WASHINGTON, April 24 (UPI) -- The Bush administration blocked the CIA from telling Congress it had overheard U.S. Rep. Jane Harman, D-Calif., talking with an Israeli spy, sources say.

Spain: Judge continue U.S. official query

MADRID, April 17 (UPI) -- A Spanish judge Friday ordered that an investigation remain open into former Bush administration officials in connection with alleged prisoner torture.
Report: Spain investigating Gonzales, Yoo

Report: Spain investigating Gonzales, Yoo

MADRID, March 28 (UPI) -- A Spanish court has begun a process that could lead to a probe into whether U.S. officials broke international law on torture of prisoners, an official said.
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Wiki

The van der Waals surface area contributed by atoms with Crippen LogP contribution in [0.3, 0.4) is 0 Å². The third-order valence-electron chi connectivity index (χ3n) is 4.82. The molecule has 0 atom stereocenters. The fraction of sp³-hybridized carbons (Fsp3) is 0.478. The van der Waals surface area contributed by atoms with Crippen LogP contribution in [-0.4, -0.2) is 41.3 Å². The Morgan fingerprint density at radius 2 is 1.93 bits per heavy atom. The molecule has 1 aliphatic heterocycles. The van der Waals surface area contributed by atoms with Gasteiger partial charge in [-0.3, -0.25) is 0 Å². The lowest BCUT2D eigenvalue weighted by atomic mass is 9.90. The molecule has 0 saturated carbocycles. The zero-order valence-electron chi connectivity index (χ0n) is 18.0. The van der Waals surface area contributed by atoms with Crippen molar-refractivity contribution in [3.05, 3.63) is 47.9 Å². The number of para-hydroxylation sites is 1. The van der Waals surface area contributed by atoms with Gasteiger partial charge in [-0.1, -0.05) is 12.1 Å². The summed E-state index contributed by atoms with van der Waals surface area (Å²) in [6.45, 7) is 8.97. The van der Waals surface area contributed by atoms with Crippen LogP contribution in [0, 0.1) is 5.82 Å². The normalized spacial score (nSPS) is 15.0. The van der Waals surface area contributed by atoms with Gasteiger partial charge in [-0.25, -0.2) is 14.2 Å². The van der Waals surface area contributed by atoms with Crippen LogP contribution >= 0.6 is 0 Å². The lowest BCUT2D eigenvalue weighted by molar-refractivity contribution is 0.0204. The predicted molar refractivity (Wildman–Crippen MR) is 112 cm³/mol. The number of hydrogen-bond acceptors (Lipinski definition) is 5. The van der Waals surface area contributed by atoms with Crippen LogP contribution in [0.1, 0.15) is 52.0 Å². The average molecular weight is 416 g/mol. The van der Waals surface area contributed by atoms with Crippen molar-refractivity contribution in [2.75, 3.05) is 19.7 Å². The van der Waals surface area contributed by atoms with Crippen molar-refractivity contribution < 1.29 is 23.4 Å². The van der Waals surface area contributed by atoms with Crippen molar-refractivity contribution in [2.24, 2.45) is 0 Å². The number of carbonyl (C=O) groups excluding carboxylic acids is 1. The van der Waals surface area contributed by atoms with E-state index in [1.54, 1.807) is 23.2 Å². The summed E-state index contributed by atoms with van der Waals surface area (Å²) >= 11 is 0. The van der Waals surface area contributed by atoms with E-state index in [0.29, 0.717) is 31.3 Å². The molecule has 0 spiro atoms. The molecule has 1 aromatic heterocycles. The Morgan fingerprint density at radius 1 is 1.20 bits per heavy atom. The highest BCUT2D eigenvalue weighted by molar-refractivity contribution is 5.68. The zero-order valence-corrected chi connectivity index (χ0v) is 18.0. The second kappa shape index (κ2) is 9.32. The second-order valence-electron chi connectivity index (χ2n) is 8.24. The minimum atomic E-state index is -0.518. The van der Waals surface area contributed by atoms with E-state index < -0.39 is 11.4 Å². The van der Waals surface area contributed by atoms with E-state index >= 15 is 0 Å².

Alberto R. Gonzales (born August 4, 1955) was the 80th Attorney General of the United States. Gonzales was appointed to the post in February 2005 by President George W. Bush. Gonzales is the first Hispanic Attorney General in U.S. history and the highest-ranking Hispanic government official ever. He is the only lawyer in the nation’s history to serve as both White House Counsel and Attorney General of the United States. While Bush was Governor of Texas, Gonzales had served as his general counsel, and subsequently he served as Secretary of State of Texas and then on the Texas Supreme Court. From 2001 to 2005, Gonzales served in the Bush Administration as White House Counsel. Gonzales is the first Hispanic to serve as White House Counsel. In designating Gonzales as the Hispanic American of the Year in 2005, HISPANIC Magazine wrote, “No national Hispanic political figure in recent years has reached such heights…has been given such political attention…and stirred such deep emotions.” “This was a man who had clawed his way out of poverty in South Texas to a successful legal career, a stint in a variety of public posts in Austin, and eventually to the distinction as the nation’s first Hispanic attorney general. At his peak, many hailed him as the quintessential American success story, an underdog who beat the odds.” As the National Journal noted, because “the Justice Department oversees so much controversial turf—from civil rights to terrorism to abortion—students of history say it is natural that attorneys general are controversial.” He was involved in several controversies and accused of perjury before Congress, although no charges were ever filed. On August 27, 2007 Gonzales announced his resignation as Attorney General, effective September 17, 2007.